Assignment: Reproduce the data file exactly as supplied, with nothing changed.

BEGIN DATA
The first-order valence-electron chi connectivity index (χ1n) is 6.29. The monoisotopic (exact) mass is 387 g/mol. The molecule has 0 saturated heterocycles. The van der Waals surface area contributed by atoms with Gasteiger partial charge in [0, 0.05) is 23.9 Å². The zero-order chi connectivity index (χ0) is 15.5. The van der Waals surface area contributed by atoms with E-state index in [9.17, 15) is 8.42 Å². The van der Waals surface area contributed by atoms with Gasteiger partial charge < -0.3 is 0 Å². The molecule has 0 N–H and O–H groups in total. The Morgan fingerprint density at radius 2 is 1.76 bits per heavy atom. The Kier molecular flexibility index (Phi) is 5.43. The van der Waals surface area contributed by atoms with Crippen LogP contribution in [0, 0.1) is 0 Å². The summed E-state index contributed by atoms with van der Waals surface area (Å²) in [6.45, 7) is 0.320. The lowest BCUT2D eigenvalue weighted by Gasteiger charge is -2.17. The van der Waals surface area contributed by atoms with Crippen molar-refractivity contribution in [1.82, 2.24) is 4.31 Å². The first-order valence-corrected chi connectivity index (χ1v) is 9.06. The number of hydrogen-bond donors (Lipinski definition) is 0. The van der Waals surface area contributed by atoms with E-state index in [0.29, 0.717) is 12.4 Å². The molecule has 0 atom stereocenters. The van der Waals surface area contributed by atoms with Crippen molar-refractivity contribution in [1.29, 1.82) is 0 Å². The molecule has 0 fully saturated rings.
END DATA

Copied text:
The first-order valence-electron chi connectivity index (χ1n) is 6.29. The monoisotopic (exact) mass is 387 g/mol. The molecule has 0 saturated heterocycles. The van der Waals surface area contributed by atoms with Gasteiger partial charge in [0, 0.05) is 23.9 Å². The zero-order chi connectivity index (χ0) is 15.5. The van der Waals surface area contributed by atoms with E-state index in [9.17, 15) is 8.42 Å². The van der Waals surface area contributed by atoms with Gasteiger partial charge < -0.3 is 0 Å². The molecule has 0 N–H and O–H groups in total. The Morgan fingerprint density at radius 2 is 1.76 bits per heavy atom. The Kier molecular flexibility index (Phi) is 5.43. The van der Waals surface area contributed by atoms with Crippen LogP contribution in [0, 0.1) is 0 Å². The summed E-state index contributed by atoms with van der Waals surface area (Å²) in [6.45, 7) is 0.320. The lowest BCUT2D eigenvalue weighted by Gasteiger charge is -2.17. The van der Waals surface area contributed by atoms with Crippen molar-refractivity contribution in [1.82, 2.24) is 4.31 Å². The first-order valence-corrected chi connectivity index (χ1v) is 9.06. The number of hydrogen-bond donors (Lipinski definition) is 0. The van der Waals surface area contributed by atoms with E-state index in [0.29, 0.717) is 12.4 Å². The molecule has 0 atom stereocenters. The van der Waals surface area contributed by atoms with Crippen molar-refractivity contribution in [1.29, 1.82) is 0 Å². The molecule has 0 fully saturated rings.